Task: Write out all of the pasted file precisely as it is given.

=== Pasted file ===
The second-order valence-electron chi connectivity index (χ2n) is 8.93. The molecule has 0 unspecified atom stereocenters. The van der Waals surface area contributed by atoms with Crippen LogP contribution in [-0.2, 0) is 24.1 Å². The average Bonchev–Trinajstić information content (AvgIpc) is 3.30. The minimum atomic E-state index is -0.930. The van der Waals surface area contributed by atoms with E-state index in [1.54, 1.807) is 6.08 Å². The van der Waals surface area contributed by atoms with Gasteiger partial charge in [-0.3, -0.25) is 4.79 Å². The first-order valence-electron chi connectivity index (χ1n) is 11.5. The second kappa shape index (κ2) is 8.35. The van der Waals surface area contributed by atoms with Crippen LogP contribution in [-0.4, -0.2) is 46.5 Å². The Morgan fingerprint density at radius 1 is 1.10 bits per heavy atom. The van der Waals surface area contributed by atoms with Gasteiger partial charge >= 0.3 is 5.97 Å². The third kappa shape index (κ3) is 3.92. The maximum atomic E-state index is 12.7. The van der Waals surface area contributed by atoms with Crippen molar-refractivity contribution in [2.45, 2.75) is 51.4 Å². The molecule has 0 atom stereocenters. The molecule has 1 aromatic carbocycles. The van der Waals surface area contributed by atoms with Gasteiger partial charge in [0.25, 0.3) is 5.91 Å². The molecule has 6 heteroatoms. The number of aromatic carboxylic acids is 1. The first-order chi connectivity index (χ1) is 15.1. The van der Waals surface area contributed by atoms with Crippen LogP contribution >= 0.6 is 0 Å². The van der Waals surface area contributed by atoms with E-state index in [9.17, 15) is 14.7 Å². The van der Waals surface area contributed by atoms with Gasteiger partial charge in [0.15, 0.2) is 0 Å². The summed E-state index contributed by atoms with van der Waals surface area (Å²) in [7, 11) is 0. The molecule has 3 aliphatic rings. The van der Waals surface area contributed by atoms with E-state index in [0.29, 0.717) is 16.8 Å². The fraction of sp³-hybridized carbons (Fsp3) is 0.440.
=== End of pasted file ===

The second-order valence-electron chi connectivity index (χ2n) is 8.93. The molecule has 0 unspecified atom stereocenters. The van der Waals surface area contributed by atoms with Crippen LogP contribution in [-0.2, 0) is 24.1 Å². The average Bonchev–Trinajstić information content (AvgIpc) is 3.30. The minimum atomic E-state index is -0.930. The van der Waals surface area contributed by atoms with E-state index in [1.54, 1.807) is 6.08 Å². The van der Waals surface area contributed by atoms with Gasteiger partial charge in [-0.3, -0.25) is 4.79 Å². The first-order valence-electron chi connectivity index (χ1n) is 11.5. The second kappa shape index (κ2) is 8.35. The van der Waals surface area contributed by atoms with Crippen LogP contribution in [-0.4, -0.2) is 46.5 Å². The Morgan fingerprint density at radius 1 is 1.10 bits per heavy atom. The van der Waals surface area contributed by atoms with Gasteiger partial charge >= 0.3 is 5.97 Å². The third kappa shape index (κ3) is 3.92. The maximum atomic E-state index is 12.7. The van der Waals surface area contributed by atoms with Crippen molar-refractivity contribution in [2.45, 2.75) is 51.4 Å². The molecule has 0 atom stereocenters. The molecule has 1 aromatic carbocycles. The van der Waals surface area contributed by atoms with Gasteiger partial charge in [0.25, 0.3) is 5.91 Å². The molecule has 6 heteroatoms. The number of aromatic carboxylic acids is 1. The first-order chi connectivity index (χ1) is 15.1. The van der Waals surface area contributed by atoms with Crippen LogP contribution >= 0.6 is 0 Å². The van der Waals surface area contributed by atoms with E-state index in [9.17, 15) is 14.7 Å². The van der Waals surface area contributed by atoms with Gasteiger partial charge in [0.15, 0.2) is 0 Å². The summed E-state index contributed by atoms with van der Waals surface area (Å²) in [7, 11) is 0. The molecule has 3 aliphatic rings. The van der Waals surface area contributed by atoms with E-state index in [0.29, 0.717) is 16.8 Å². The fraction of sp³-hybridized carbons (Fsp3) is 0.440.